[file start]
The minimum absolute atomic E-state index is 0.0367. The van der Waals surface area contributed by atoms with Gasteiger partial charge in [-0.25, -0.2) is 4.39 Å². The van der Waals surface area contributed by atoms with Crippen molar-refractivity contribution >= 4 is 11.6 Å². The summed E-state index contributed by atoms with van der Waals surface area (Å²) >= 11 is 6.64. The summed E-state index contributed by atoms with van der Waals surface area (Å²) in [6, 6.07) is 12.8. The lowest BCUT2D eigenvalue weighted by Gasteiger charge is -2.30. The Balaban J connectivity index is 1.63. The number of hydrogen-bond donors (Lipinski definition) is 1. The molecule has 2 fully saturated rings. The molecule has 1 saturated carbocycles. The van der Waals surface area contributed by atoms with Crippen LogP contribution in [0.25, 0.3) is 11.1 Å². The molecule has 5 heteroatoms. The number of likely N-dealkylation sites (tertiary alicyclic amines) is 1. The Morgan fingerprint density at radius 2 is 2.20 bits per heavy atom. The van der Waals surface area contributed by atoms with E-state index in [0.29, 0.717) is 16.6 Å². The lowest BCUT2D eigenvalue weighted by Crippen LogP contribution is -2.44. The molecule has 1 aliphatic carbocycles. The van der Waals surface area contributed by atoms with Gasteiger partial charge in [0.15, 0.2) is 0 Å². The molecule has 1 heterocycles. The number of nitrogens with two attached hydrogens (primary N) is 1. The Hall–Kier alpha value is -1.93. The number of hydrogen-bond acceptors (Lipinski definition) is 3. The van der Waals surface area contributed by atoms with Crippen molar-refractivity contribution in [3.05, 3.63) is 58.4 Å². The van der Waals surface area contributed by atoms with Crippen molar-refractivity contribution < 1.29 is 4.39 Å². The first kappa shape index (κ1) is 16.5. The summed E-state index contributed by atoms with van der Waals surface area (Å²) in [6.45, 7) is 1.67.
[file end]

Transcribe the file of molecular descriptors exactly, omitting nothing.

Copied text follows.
The minimum absolute atomic E-state index is 0.0367. The van der Waals surface area contributed by atoms with Gasteiger partial charge in [-0.25, -0.2) is 4.39 Å². The van der Waals surface area contributed by atoms with Crippen molar-refractivity contribution >= 4 is 11.6 Å². The summed E-state index contributed by atoms with van der Waals surface area (Å²) >= 11 is 6.64. The summed E-state index contributed by atoms with van der Waals surface area (Å²) in [6, 6.07) is 12.8. The lowest BCUT2D eigenvalue weighted by Gasteiger charge is -2.30. The Balaban J connectivity index is 1.63. The number of hydrogen-bond donors (Lipinski definition) is 1. The molecule has 2 fully saturated rings. The molecule has 1 saturated carbocycles. The van der Waals surface area contributed by atoms with Crippen LogP contribution in [0.25, 0.3) is 11.1 Å². The molecule has 5 heteroatoms. The number of likely N-dealkylation sites (tertiary alicyclic amines) is 1. The Morgan fingerprint density at radius 2 is 2.20 bits per heavy atom. The van der Waals surface area contributed by atoms with E-state index in [0.29, 0.717) is 16.6 Å². The lowest BCUT2D eigenvalue weighted by Crippen LogP contribution is -2.44. The molecule has 1 aliphatic carbocycles. The van der Waals surface area contributed by atoms with Gasteiger partial charge in [0.15, 0.2) is 0 Å². The molecule has 1 heterocycles. The number of nitrogens with two attached hydrogens (primary N) is 1. The Hall–Kier alpha value is -1.93. The number of hydrogen-bond acceptors (Lipinski definition) is 3. The van der Waals surface area contributed by atoms with Crippen molar-refractivity contribution in [3.05, 3.63) is 58.4 Å². The van der Waals surface area contributed by atoms with Crippen molar-refractivity contribution < 1.29 is 4.39 Å². The first kappa shape index (κ1) is 16.5. The summed E-state index contributed by atoms with van der Waals surface area (Å²) in [6.45, 7) is 1.67.